We all receive unwanted flyers and advertisements through our letterboxes and if you have an e-mail account you’re likely to receive them electronically as well. We call these kinds of e-mails spam.
Although most unwanted e-mail is trivial, some may be abusive and potentially dangerous.
E-mails can also carry viruses which, although often harmless, can completely destroy the data on your computer.
Below you’ll find advice on how to avoid spam and viruses and what to do if you’ve been affected.
A virus is a program or piece of code that is self-replicating and can be transferred to your computer without you knowing.
Most are spread by e-mail but you can protect your computer using anti-virus software available from most PC stockists.
If you are part of a computer network and think your computer has a virus you should contact your system administrator immediately. If you are a home user, avoid sending e-mails as it’s possible you’ll spread the virus further.
Be aware of e-mails warning you of potential viruses – many aren’t true and actually carry viruses themselves.
Please do not contact Essex Police to report a virus as unfortunately we are not able to help.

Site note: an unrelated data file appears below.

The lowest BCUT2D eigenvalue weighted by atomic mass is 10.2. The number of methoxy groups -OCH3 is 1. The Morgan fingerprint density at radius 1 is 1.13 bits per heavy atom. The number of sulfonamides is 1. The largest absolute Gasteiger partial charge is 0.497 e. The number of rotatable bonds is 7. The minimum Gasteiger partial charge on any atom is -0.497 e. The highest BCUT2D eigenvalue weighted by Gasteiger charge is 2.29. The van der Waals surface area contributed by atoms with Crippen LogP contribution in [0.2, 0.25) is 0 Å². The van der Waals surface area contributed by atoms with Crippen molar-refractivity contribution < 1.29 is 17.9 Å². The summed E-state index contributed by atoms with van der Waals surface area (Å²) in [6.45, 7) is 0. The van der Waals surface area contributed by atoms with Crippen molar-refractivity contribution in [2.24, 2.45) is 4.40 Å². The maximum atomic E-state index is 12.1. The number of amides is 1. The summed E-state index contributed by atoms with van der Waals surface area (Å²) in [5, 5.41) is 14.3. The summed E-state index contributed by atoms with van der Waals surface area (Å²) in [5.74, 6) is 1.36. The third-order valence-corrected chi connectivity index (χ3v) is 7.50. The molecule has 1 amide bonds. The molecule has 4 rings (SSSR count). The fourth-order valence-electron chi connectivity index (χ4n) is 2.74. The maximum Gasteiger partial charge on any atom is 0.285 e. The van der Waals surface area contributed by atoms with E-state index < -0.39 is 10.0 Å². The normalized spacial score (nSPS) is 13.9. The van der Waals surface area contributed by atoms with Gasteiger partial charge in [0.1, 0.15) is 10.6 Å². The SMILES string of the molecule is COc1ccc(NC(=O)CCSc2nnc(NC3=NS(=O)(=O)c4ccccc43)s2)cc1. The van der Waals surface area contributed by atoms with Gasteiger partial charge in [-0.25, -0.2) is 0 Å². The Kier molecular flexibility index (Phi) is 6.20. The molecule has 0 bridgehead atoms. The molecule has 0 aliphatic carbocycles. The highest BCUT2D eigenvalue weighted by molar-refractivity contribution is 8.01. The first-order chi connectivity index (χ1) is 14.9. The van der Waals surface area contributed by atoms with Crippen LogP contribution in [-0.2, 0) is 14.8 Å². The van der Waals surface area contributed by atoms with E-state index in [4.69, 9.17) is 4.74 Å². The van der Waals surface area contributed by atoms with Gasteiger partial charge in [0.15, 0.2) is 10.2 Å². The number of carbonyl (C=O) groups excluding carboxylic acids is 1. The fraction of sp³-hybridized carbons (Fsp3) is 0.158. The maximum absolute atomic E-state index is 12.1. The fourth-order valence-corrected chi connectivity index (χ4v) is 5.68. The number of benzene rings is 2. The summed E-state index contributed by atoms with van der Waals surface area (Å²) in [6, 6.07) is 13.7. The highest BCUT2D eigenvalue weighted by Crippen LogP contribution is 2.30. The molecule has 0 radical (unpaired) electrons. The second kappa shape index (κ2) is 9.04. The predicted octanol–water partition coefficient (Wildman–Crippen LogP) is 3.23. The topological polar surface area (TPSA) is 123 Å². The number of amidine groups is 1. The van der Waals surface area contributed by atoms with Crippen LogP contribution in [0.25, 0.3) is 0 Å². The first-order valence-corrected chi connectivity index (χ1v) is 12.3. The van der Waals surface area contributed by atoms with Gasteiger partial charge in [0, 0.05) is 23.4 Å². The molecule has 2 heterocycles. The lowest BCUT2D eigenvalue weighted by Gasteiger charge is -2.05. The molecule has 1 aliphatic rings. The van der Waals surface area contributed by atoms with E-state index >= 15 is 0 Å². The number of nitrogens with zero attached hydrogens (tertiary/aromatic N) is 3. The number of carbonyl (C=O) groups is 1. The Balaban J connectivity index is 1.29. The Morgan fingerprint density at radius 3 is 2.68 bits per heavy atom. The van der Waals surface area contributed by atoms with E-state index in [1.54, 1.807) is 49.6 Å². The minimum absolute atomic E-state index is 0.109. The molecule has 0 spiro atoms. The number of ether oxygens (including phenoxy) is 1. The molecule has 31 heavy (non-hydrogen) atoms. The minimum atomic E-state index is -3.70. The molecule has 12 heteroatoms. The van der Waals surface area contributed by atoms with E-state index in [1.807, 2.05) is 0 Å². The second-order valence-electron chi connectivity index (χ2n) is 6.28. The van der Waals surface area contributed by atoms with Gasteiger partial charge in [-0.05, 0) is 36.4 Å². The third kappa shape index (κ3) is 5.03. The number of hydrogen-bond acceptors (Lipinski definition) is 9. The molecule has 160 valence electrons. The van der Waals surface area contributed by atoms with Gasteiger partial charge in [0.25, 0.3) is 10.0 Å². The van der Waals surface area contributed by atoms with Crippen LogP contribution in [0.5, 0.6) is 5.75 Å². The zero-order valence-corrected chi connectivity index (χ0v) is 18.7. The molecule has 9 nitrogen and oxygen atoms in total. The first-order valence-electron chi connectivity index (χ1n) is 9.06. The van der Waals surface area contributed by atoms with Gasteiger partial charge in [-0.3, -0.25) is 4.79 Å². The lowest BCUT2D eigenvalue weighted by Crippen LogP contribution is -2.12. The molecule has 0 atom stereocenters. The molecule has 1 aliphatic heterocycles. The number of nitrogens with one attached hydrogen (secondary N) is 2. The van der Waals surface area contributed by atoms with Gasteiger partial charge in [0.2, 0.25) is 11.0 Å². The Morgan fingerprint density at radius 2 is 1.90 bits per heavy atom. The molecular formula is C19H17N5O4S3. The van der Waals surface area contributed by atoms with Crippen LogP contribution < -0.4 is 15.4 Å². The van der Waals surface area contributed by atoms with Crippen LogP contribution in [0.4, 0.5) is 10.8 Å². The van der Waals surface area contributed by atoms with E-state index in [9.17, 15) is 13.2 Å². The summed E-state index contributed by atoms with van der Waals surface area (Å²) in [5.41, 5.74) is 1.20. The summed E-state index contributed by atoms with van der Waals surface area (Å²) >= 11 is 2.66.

Spam may seem harmless but unfortunately these kind of e-mails can do more than just clutter your inbox.
Special offers or newsletters
Even though the company sending the e-mail appear to know your name and other personal details, the chances are you’ve never even heard of them. That’s because your details have probably been obtained from a third party.
This type of e-mail is not illegal but be wary. At best the offer may be of interest to you but at worst it could contain a virus.
Jokes, images or programs
Even if you’ve received the e-mail from a known source you should be suspicious of attachments that could contain a virus.
Be particularly careful if the attachment extension is .exe, .bat or is a Word or Excel document that contains macros.
If you do not know the source of the e-mail you should avoid opening it and delete it immediately.
Abuse or explicit content
E-mails that contain abusive or explicit material could become a matter for the police. If you’ve received an e-mail that contains personal information and threatens your safety you should contact us.
We understand the e-mail may be upsetting but try not to delete it as it could be used as evidence. Instead, save it to your computer and a CD or floppy disc.
If the e-mail contains online child sexual abuse imagery or non-photographic child sexual abuse material, you should contact the Internet Watch Foundation. You can find out more about the foundation in the illegal material section.
It’s a good idea to create two e-mail accounts, a primary account you use to communicate with friends and family and a secondary one to use when registering on websites you might not know too much about.
The only way to avoid spam all together is to buy special software from a PC stockist that filters e-mails and prevents spam ever reaching your inbox.